In December 1979, Cale culminated his embrace of the punk rock ethic by releasing Sabotage/Live. This raw and intense record, recorded live at CBGB that June, features aggressive vocal and instrumental performances. The album, though recorded live, consists entirely of new songs, many of which grapple confrontationally with global politics and paranoia. The band used includes Deerfrance on vocals and percussion. An earlier live set, consisting mostly of new material, was recorded at CBGB the previous year. It was released in 1991 as Even Cowgirls Get the Blues. The band on that recording includes Ivan Kral of the Patti Smith Group on bass and Judy Nylon on vocals.

1980s:
In 1981, Cale signed with A&M Records and tried to move in a more commercial direction with the album Honi Soit. He worked with producer Mike Thorne towards this end. Andy Warhol provided the cover art, in black and white, but against Warhol's wishes Cale colorized it. The new direction did not succeed commercially, however, and his relationship with A&M ended. Around this time, Cale married Rise Irushalmi.
He signed with Ze Records, a company he had influenced the creation of and which had absorbed Spy Records, the label he had cofounded with Jane Friedman. The next year, Cale released the sparse Music For A New Society. Seeming to blend the refined music of his early solo work with the threatening music that came later, it is by any standard a bleak, harrowing record. It's been called "understated, and perhaps a masterpiece."
He followed up with the album Caribbean Sunset, also on Ze. This work, with much more accessible production than Music for a New Society, was still extremely militant in some ways. It has never seen release on CD. A live album, John Cale Comes Alive, followed it and included two new studio songs, "Ooh La La" and "Never Give Up On You". His daughter Eden was born in this period.
In a last effort at commercial success, Cale recorded Artificial Intelligence for Beggars Banquet. This album, written in collaboration with Larry "Ratso" Sloman, was characterized by stereotypical 80s synthesizers and drum machines and is entirely written in the pop idiom. It was not significantly more successful than its predecessors, despite the relative success of the single "Satellite Walk." It has been voted Cale's worst album by the Sabotage2 mailing list.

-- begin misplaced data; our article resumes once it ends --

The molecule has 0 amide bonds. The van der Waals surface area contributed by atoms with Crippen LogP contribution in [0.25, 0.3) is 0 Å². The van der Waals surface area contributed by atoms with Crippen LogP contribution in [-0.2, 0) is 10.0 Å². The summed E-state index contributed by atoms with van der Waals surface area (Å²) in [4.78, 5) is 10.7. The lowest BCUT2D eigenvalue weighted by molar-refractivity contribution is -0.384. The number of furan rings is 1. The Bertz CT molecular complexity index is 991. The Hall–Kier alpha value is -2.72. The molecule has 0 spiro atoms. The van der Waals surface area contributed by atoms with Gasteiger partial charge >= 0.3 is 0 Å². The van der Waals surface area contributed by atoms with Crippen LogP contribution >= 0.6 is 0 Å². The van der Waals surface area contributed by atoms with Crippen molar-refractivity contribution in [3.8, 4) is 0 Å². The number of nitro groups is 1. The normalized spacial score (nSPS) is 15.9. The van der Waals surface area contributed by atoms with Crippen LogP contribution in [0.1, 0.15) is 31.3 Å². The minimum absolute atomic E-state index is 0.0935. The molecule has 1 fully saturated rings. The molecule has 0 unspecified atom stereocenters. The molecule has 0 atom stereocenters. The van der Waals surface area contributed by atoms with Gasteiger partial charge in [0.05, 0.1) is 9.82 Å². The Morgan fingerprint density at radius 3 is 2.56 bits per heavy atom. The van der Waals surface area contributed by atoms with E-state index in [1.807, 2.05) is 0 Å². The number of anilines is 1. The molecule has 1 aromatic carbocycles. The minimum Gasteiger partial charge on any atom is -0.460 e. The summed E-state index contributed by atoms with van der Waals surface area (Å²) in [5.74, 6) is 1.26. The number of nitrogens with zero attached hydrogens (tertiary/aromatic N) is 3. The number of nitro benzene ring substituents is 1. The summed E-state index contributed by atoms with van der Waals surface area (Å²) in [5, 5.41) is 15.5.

Thereafter, in part because of his young daughter, Cale took a long break from recording and performing.
He made a comeback in 1989 with vocal and orchestral settings of poems by Dylan Thomas. Notable among these is "Do Not Go Gentle Into That Good Night", which he performed on stage in the concert held in Cardiff in 1999 to celebrate the opening of the Welsh Assembly. The music was recorded in 1992 with a Welsh boys' choir and a Russian orchestra, on an Eno produced album: Words for the Dying. Words for the Dying also included a pair of electric piano "Songs Without Words" and a Cale/Eno collaboration, "The Soul of Carmen Miranda."

1990s and beyond:
In 1990, he again collaborated with Eno on an album entitled Wrong Way Up. One of the songs, "Lay My Love" was on the Northern Exposure soundtrack More Music From Northern Exposure released in 1994. Cale covered Leonard Cohen's song "Hallelujah" on the 1991 tribute album I'm Your Fan. Cale's cover of "Hallelujah" was used in the 1996 film, Basquiat, and the 2001 film, Shrek, in the latter film one line of the lyric ("Maybe there's a God above") was edited from the song; however, Rufus Wainwright's performance of the song was included on the film's official soundtrack instead of Cale's. It is however included in the official soundtrack for the TV-series Scrubs.